It was past dark when I finished the second coat and my t-shirt was a shade darker from another liter of sweat lost. I left all the supplies out, grabbed a book from one of the boxes, and walked out to let the apartment air. There was a crunch when I stepped out onto the stoop, and from the light inside I could see there was fresh broken glass. I pushed it over to the pile I swept aside earlier.
I walked past the place on the corner with the chain-link fence and dusty pitbull (saying, hi to him as I went), past the check cash place, tried to make the crosswalk under the highway, but got stuck on the concrete island between. Eventually, I made it over to Court St. in Carroll Gardens and found a bar that served food. The place was called Abilene, and it had found furniture hipster aesthetic. Chairs were mismatched or in need of repair, tables were made of reclaimed wood or were procured from the curb. One was an oak dining room table that looked like it at one point was the centerpiece for family meals in one of the brownstones in this neighborhood. Over in one corner was a stack of board games. Johnnie B. Goode was playing loud enough where chit chat fought to be louder. The people in the bar seemed to be kith either in style or in relation. Groups were seated or standing in human circles. Putting my hands together like I was either in prayer or about to dive, I pushed through the long beards, tattoos of obscure images that are sure to be conversation pieces anywhere else, but largely ignored, gauged ears and septum piercings, flannel and skinny jeans, high waisted shorts and tops tied behind necks, until I got to the bar.
Behind the bar was a woman with a rawboned face and a small turned up nose. She had full hair in tight ringlet curls and leaned over the bar waiting for me to order. A sandwich and a glass of Malbec. Standing upright, she wrote on a pad, tore off the page, and placed it on the end of the counter. As she moved from one side of the bar to the other the color of her ringlets changed from blonde to red to blue like her hair was kaleidoscopic. She returned with my glass of wine and was gone before I could say anything else. I dove back through the crowd and found a place to sit with a small table and my back against a wall. I sipped my wine and felt the acidic tart slide down to hit my empty stomach. The wine in the glass almost seemed black as it trembled on the table because I was jogging my right leg so hard. For some reason I thought I’d read and eat, something I usually do when I eat alone, but I couldn’t get past the first page. Something would distract me long enough, that any information I soaked in had evaporated. At one point, a woman in a casual black spaghetti strap dress came in and started her greeting of an elongated, “hey!” as she crossed the room to a group of people. She was talking as if she had trouble hearing her own voice. As if she too, was trying to prove she existed.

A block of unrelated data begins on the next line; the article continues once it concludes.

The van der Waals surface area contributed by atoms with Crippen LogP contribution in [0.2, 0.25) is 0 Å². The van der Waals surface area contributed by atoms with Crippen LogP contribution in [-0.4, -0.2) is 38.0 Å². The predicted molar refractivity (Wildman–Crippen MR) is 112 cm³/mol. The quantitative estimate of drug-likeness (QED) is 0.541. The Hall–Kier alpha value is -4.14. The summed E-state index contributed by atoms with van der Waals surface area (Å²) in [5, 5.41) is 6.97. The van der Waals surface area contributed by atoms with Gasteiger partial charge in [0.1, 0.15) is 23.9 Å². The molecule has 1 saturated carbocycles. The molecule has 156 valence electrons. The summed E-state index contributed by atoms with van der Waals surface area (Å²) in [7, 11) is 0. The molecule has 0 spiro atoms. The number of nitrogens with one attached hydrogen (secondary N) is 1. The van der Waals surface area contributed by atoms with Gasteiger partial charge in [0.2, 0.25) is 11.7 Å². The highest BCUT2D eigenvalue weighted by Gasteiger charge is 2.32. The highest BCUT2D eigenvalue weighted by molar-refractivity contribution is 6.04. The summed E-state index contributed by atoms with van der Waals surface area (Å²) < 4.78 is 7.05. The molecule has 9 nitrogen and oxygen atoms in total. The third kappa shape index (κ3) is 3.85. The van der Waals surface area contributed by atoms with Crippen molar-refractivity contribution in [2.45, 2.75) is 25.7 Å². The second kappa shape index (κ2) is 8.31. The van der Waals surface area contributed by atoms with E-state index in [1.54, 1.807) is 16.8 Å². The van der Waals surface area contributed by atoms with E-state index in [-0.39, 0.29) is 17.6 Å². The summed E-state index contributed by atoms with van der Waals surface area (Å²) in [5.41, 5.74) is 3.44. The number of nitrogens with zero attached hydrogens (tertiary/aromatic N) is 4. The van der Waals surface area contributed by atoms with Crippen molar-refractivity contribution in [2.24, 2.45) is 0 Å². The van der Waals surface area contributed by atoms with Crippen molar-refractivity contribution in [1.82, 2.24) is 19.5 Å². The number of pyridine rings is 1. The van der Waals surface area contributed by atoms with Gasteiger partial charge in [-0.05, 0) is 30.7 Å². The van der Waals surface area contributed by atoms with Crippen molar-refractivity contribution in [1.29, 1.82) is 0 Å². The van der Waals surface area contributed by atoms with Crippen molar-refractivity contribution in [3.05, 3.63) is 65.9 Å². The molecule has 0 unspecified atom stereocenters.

My phone buzzed with a reply, Cool. That neighborhood has great seafood. I left the phone on the table and stared at it. No offer to hang out or to meet up. It would have been simple to call someone, but at that moment what I wanted was for someone to reach out and show me they cared. I thought about trying to talk to someone around me, but all were involved with their own. Instead, my sandwich was brought out from the kitchen.
The next morning there would be cop cars driving up and down the block. The street intersecting mine, cordoned off. On my walk my dad would call.
“You know four people were shot on your corner?”
“Yeah, it was on the news. Don’t tell your mother.”
But that night, I had two more glasses of wine and chicken sandwich. I walked to my new apartment with my book tucked under my arm. No pitbull in the yard, he must have been asleep tucked away somewhere. The stoop sparkled in the street light from a new batch of glass and the door’s green seemed luminescent. Stepping through the glass, I wiped my feet on the front doormat and continued up the stairs.
I unwrapped the mattress and laid it in the middle of the floor. With effort and most my weight, I was able to close the windows and dull the sounds from the highway to a hum. Lying on the bed in the glow from the lights outside, I tried out several times the feeling that I was home.
Sean Griffin is an MFA student at Manhattanville College. He's an editor of the Manhattanville Review and Inkwell Magazine. He lives in New York with his three dogs. Sean has not previously been published.